Lusk Center’s first Research Awards Symposium brings grantees together to share findings
By Matthew Kredell
The USC Lusk Center for Real Estate held a Research Awards Symposium on Dec. 5, with faculty and doctoral students presenting and discussing the research they have been working on through grants from the center.
Lusk has been issuing research grants for years, with the awardees presenting their research individually during hour-and-a-half seminars throughout the year. This was the first of a new annual day for all the awardees to present their research as a group, and to each other.
“At Lusk, we want to steer in the direction of building a research community,” said USC Price Assistant Professor Jorge De la Roca, who will be starting as research director for the Lusk Center in 2019. “With this new format, we hope to increase attendance and promote interactions among participants, as it works better for grantees and other faculty to see all the research in one day.”
From Peru to South Los Angeles
De la Roca presented his research on the impact of mining explorations on the local economy in Peru. The main findings were that mining explorations increase hourly wages, monthly working hours and rents. Gains from these investments also spilled over into other industries.
Sean Angst, a PhD student in Public Policy and Management at USC Price, started off the day by presenting research he has been working on with USC Price Professor Gary Painter and USC Price Assistant Professor Jovanna Rosen, titled “Affordable South Los Angeles: Survival, Support, and Different Futures.”
“The purpose of this research is to name the consequences of affordability more explicitly, not only in terms of consumption, but also in terms of life experiences,” Angst said. “We focused on housing, given its unique nature and the way it structures access to employment, education, impacts to health and wellness, and how it depletes much of the monthly budget.”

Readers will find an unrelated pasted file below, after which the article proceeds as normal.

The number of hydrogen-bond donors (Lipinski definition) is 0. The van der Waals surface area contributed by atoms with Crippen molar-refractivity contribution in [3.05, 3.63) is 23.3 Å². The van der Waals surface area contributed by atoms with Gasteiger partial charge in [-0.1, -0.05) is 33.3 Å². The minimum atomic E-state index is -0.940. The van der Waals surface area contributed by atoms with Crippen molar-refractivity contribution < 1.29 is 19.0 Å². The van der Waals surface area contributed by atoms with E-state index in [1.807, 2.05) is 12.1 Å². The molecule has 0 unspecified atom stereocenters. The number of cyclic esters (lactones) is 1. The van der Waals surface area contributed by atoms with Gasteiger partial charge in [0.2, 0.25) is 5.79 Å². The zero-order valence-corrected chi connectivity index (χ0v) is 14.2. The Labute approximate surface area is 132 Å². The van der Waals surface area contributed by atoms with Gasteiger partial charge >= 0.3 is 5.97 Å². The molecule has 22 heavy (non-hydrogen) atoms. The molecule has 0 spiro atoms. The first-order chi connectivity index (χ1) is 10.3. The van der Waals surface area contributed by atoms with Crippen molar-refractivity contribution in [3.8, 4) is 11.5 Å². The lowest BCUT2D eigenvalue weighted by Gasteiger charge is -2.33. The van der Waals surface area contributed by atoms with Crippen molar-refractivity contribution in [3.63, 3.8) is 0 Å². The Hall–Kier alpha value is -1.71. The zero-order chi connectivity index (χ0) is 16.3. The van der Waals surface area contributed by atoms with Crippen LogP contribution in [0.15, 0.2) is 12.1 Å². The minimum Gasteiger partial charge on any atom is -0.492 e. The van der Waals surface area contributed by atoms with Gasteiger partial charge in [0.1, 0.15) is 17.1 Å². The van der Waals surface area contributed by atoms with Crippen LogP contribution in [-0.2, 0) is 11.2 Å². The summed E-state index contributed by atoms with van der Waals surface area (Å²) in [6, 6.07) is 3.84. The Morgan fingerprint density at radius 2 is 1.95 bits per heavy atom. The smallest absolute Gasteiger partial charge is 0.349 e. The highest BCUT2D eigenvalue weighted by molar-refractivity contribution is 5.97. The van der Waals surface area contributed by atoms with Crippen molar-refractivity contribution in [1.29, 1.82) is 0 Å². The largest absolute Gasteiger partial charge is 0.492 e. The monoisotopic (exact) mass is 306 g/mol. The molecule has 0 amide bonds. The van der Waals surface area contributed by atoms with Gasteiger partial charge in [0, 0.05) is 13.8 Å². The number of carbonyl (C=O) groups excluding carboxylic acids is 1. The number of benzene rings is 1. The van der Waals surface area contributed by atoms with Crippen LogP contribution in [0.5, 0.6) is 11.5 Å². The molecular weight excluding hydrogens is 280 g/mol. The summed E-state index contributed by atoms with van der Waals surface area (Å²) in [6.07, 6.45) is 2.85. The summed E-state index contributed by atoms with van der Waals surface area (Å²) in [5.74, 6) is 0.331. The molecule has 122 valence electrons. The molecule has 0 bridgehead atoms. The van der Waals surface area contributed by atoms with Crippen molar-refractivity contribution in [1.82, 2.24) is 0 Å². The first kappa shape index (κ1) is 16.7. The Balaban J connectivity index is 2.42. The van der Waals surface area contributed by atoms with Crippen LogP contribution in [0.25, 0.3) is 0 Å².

The researchers ran 17 focus groups last spring, beginning with a 20-minute survey and going into about an hour of dialogue with more than 200 South L.A. residents around four key themes: resident perception of the driving forces of the affordability crisis, what survival strategies they were employing, what support they are utilizing, and different futures they would like to see.
Results showed that residents saw themselves as survivors pushing back against the forces driving the current lack of affordability; that they had a strong desire to remain in place in their community; and that they made adjustments and sacrifices, while supporting each other, to pay rent.
“They want to stay and are doing everything in their power to do so,” Angst said. “There are these strong bonds forming, and we need to think as policymakers and planners how we can help strengthen those and really utilize them to fight against some of these consumption trade-offs and other factors that are working against stability.”
Support from the Lusk Center to conduct this research helped Painter, Rosen and Angst receive a Haynes Foundation grant to further the work by conducting a survey of roughly 2,000 residents of South L.A. and the L.A. Promise Zone early in 2019, so they could test the findings from the focus groups and probe further.